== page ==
Zell and Lurie were (through an intermediary) the general partners of Four Lakes Village Associates, in which Perlman Marketplace Investors owned a 4% interest as a limited partner. Perlman maintains that the documents concerning Four Lakes misrepresented some facts about that venture, and that Zell and Lurie fraudulently appropriated the partnership's value by shifting its assets to a real estate investment trust (REIT) that Zell and Lurie controlled. Perlman contends that Zell and Lurie deceived other investors about both the purpose and the consequences of the transfer to the REIT, obtaining their approval for the transaction under false pretenses that amounted to mail fraud. A separate claim in the complaint demanded compensation for the value of the 4% interest, and misrepresentations concerning the Four Lakes transaction also formed the centerpiece of a contention that defendants committed consumer fraud in violation of Illinois law.
Defendants responded to these contentions by noting, first, that the supposedly fraudulent transaction was set up by Perlman himself. If deceit occurred, defendants observed, then Perlman was the author of the fraud--but it would be strange to find fraud when Perlman, who must have known the truth, bought 4% of the units. Was Perlman such a good liar that he deceived himself?, defendants inquire. They concede that the general partners caused the restructuring of Four Lakes, and that the REIT ended up with its assets, but they say that the partnership received fair value and that the limited partners were told exactly what had been done and why. Zell lent the Four Lakes partnership approximately $6 million to finance its operations, but it was unable to make a profit and defaulted on the loan, which Zell then foreclosed. By using the foreclosure to transfer the partnership's assets to the REIT, Zell and Lurie were able to produce tax benefits for the limited partners that compensated them for the financial reverse. The general partners sent the limited partners a description of the transaction that revealed both the partnership's financial distress and the plan of restructuring. This notice was sufficiently ominous that a limited partner other than Perlman had his accountant investigate whether anything was amiss--and the accountant concluded that everything was on the up-and-up.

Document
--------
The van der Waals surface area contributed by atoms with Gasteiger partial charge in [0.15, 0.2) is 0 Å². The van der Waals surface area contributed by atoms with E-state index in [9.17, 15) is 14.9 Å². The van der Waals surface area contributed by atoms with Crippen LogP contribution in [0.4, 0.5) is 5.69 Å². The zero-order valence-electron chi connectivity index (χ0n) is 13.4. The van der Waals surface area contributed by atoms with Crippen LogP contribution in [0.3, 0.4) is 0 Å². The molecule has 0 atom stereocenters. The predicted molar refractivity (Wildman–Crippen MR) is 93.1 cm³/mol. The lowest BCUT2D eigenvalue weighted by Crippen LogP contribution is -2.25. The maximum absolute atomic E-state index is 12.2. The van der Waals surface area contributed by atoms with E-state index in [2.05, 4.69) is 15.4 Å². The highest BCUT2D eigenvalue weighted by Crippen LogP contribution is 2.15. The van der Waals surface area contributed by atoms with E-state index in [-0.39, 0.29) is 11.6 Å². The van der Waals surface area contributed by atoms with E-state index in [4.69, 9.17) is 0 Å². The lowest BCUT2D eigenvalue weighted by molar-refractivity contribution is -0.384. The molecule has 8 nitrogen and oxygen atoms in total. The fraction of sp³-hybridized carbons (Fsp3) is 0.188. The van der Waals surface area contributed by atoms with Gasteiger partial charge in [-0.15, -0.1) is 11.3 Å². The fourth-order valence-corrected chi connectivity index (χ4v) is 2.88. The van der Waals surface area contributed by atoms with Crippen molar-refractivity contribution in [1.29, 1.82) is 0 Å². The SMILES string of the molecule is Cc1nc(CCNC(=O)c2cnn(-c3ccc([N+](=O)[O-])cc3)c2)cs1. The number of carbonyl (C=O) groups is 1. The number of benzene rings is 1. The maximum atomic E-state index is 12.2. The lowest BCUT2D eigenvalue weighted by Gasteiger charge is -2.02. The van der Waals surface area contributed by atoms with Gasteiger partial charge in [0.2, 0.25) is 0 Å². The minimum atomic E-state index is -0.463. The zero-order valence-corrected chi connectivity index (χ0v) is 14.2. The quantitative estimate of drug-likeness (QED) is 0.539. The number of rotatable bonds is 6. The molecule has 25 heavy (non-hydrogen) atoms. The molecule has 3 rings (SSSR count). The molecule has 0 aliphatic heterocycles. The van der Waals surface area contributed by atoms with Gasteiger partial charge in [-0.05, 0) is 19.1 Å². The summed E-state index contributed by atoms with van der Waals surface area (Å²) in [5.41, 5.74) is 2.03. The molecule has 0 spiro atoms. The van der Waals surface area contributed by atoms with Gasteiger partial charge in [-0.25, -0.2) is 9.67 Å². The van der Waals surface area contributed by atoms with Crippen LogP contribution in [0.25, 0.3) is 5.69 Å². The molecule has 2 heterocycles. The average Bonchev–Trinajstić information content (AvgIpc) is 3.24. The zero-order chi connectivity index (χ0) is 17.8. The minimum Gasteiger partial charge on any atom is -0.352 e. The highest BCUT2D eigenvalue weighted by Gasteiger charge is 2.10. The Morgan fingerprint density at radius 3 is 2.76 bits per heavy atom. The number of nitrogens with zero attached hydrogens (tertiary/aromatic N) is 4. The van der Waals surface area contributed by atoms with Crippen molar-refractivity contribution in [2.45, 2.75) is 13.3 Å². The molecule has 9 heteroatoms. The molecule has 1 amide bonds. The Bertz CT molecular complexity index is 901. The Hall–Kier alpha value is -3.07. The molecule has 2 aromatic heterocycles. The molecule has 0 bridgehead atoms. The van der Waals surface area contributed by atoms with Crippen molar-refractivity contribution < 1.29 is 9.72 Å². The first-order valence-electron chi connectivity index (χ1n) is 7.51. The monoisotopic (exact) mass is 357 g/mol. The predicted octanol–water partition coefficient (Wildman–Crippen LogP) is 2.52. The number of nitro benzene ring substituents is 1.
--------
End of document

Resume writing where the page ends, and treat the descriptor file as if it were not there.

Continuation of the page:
After hearing these conflicting versions of events, the jury decided that defendants did not owe Perlman Marketplace Investors any money on account of the 4% interest, a verdict that necessarily rejects any claim that the restructuring fraudulently deprived the limited partners of their entitlements. The jury also brought back a verdict in defendants' favor on the state consumer fraud theory, which necessarily rejects any claim that the sale of interests in Four Lakes can be attributed to mail, wire, or securities fraud. Perlman has four theories about why these verdicts, which supply the principal underpinning for the district judge's Rule 50 judgment, are not dispositive.
First, he contends that these deals also entailed tax fraud, a theory that the district judge did not allow to be presented to the jury. But how tax fraud (of which we see no evidence) could have injured the limited partners, as opposed to the United States Treasury, Perlman does not explain.
Second, Perlman contends that a RICO conspiracy may be actionable without proof of injury attributable to racketeering acts. Our opinion in Schiffels v. Kemper Services, Inc., 978 F.2d 344, 348 (7th Cir. 1992), offers support for this view. Next Term the Supreme Court may decide whether this aspect of Schiffels is correct. See Beck v. Prupis, 162 F.3d 1090, 1098-99 & n.15 (11th Cir. 1998) (disagreeing with Schiffels), cert. granted, 119 S. Ct. 2046 (1999). Perlman's problem lies deeper, however: it is not simply a failure to show that the injury flowed directly from the racketeering acts as opposed to some other conduct in furtherance of the conspiracy, but inability to show either injury (from any source) or a pattern of racketeering.